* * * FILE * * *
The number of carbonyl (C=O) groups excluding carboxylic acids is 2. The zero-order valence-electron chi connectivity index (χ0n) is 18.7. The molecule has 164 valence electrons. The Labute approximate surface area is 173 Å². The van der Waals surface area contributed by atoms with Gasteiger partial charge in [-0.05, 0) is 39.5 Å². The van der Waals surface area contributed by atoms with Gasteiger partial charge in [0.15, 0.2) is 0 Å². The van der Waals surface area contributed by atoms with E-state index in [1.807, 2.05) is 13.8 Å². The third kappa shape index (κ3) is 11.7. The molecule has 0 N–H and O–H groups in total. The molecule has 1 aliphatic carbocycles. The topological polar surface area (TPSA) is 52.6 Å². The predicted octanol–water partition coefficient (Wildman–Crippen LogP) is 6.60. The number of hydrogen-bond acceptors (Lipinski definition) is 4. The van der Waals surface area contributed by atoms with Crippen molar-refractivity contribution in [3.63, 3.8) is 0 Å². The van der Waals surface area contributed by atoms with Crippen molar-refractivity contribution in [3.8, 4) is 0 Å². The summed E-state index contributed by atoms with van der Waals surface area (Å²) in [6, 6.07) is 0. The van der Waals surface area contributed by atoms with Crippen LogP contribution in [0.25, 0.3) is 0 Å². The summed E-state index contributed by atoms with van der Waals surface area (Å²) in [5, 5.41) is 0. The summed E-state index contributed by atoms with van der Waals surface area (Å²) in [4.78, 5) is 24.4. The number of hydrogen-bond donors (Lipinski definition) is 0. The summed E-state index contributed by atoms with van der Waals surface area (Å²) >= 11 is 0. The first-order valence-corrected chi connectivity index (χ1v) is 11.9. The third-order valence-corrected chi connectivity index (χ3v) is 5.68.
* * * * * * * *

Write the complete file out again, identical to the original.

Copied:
The number of carbonyl (C=O) groups excluding carboxylic acids is 2. The zero-order valence-electron chi connectivity index (χ0n) is 18.7. The molecule has 164 valence electrons. The Labute approximate surface area is 173 Å². The van der Waals surface area contributed by atoms with Gasteiger partial charge in [-0.05, 0) is 39.5 Å². The van der Waals surface area contributed by atoms with Gasteiger partial charge in [0.15, 0.2) is 0 Å². The van der Waals surface area contributed by atoms with E-state index in [1.807, 2.05) is 13.8 Å². The third kappa shape index (κ3) is 11.7. The molecule has 0 N–H and O–H groups in total. The molecule has 1 aliphatic carbocycles. The topological polar surface area (TPSA) is 52.6 Å². The predicted octanol–water partition coefficient (Wildman–Crippen LogP) is 6.60. The number of hydrogen-bond acceptors (Lipinski definition) is 4. The van der Waals surface area contributed by atoms with Crippen molar-refractivity contribution in [3.63, 3.8) is 0 Å². The van der Waals surface area contributed by atoms with Crippen molar-refractivity contribution in [3.8, 4) is 0 Å². The summed E-state index contributed by atoms with van der Waals surface area (Å²) in [6, 6.07) is 0. The van der Waals surface area contributed by atoms with Crippen LogP contribution in [0.25, 0.3) is 0 Å². The summed E-state index contributed by atoms with van der Waals surface area (Å²) in [5, 5.41) is 0. The summed E-state index contributed by atoms with van der Waals surface area (Å²) in [4.78, 5) is 24.4. The number of hydrogen-bond donors (Lipinski definition) is 0. The summed E-state index contributed by atoms with van der Waals surface area (Å²) >= 11 is 0. The first-order valence-corrected chi connectivity index (χ1v) is 11.9. The third-order valence-corrected chi connectivity index (χ3v) is 5.68.